Air pollution is among the most critical environmental health issues affecting everyone. It is a swiftly escalating global public health and environmental emergency that causes over seven million premature deaths every year, and $8.1 trillion in health damages alone.(1)The impacts of air pollution are deeply inequitable: More than 90% of pollution-related deaths, and the greatest burden of economic losses, occur in low- and middle-income countries.(2) Improving air quality requires robust air quality management (AQM). In the effort to support governments to bolster management of air pollution, local, national, and international organizations have developed an abundance of tools, training materials, and guidance. While these resources provide important help to end users, uptake is limited, and progress remains slow.
In partnership with Clean Air Fund and the United Nations Environment Programme, Global Health Visions (GHV) undertook a needs assessment to gather insights on the key barriers and challenges involved in the development and use of AQM guidance, to better understand deficiencies and gaps, and to identify what solutions are needed to enable better uptake and implementation.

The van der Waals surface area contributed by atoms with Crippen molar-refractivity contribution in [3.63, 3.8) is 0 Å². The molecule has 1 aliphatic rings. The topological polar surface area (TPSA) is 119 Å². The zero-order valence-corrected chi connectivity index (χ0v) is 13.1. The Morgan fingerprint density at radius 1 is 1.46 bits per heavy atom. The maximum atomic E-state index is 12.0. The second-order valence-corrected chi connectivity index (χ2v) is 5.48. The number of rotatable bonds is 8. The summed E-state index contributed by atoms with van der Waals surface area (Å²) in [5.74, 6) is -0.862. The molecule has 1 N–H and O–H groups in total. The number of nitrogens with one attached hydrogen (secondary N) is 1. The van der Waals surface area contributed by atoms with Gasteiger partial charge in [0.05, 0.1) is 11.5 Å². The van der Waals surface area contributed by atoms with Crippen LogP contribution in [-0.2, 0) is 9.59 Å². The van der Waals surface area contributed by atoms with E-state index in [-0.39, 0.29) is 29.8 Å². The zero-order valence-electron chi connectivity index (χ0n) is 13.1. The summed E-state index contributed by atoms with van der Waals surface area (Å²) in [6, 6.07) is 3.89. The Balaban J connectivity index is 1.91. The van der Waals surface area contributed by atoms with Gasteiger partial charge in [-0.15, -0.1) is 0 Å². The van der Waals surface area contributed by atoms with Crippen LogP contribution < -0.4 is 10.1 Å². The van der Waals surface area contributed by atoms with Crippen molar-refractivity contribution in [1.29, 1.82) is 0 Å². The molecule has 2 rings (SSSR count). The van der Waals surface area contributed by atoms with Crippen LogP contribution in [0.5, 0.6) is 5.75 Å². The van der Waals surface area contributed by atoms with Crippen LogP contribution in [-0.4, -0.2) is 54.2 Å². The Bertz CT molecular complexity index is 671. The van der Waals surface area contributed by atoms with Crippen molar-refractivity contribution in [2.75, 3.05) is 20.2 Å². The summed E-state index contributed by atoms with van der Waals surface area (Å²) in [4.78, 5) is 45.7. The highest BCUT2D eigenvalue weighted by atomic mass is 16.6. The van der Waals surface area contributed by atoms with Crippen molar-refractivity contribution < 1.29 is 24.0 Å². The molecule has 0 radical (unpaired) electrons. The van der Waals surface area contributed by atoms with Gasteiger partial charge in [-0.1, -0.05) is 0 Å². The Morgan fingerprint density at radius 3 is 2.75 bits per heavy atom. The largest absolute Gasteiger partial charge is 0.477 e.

The Strengthening Air Quality Management Guidance: Achieving Scale and Impact report reveals insights from the suppliers of guidance materials and users – including dozens of governments and agencies implementing AQM strategies. The assessment offers a unique understanding of how AQM guidance materials can be expanded and strengthened, and how delivery and uptake can be sharper.
The findings in this report demonstrate the pressing need for more holistic AQM guidance centered on the demands of practitioners, and particularly those in LMICs. Future guidance efforts should aim to strengthen capacity and knowledge and facilitate cross-learning to move practitioners toward stronger AQM policies and programs.
The report illustrates that refining how AQM guidance is developed and delivered provides a vital opportunity for optimizing the global response to air pollution.